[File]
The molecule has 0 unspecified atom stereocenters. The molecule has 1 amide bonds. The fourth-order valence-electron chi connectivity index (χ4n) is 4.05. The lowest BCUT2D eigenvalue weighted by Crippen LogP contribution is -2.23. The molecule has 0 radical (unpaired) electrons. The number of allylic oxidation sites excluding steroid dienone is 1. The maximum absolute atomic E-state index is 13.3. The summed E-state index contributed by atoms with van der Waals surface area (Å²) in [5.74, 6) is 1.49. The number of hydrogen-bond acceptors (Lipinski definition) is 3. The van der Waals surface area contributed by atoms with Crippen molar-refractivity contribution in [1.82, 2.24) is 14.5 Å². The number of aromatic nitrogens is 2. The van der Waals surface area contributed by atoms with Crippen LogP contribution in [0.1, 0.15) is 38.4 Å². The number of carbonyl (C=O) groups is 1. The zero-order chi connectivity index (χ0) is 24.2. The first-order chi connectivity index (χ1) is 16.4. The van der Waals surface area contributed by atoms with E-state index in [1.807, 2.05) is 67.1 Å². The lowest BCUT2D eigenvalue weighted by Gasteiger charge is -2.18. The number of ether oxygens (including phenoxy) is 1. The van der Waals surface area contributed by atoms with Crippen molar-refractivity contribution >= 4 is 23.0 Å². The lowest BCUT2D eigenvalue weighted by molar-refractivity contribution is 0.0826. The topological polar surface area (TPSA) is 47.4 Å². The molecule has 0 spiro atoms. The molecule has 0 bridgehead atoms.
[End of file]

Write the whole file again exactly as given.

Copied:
The molecule has 0 unspecified atom stereocenters. The molecule has 1 amide bonds. The fourth-order valence-electron chi connectivity index (χ4n) is 4.05. The lowest BCUT2D eigenvalue weighted by Crippen LogP contribution is -2.23. The molecule has 0 radical (unpaired) electrons. The number of allylic oxidation sites excluding steroid dienone is 1. The maximum absolute atomic E-state index is 13.3. The summed E-state index contributed by atoms with van der Waals surface area (Å²) in [5.74, 6) is 1.49. The number of hydrogen-bond acceptors (Lipinski definition) is 3. The van der Waals surface area contributed by atoms with Crippen molar-refractivity contribution in [1.82, 2.24) is 14.5 Å². The number of aromatic nitrogens is 2. The van der Waals surface area contributed by atoms with Crippen LogP contribution in [0.1, 0.15) is 38.4 Å². The number of carbonyl (C=O) groups is 1. The zero-order chi connectivity index (χ0) is 24.2. The first-order chi connectivity index (χ1) is 16.4. The van der Waals surface area contributed by atoms with E-state index in [1.807, 2.05) is 67.1 Å². The lowest BCUT2D eigenvalue weighted by Gasteiger charge is -2.18. The number of ether oxygens (including phenoxy) is 1. The van der Waals surface area contributed by atoms with Crippen molar-refractivity contribution >= 4 is 23.0 Å². The lowest BCUT2D eigenvalue weighted by molar-refractivity contribution is 0.0826. The topological polar surface area (TPSA) is 47.4 Å². The molecule has 0 spiro atoms. The molecule has 0 bridgehead atoms.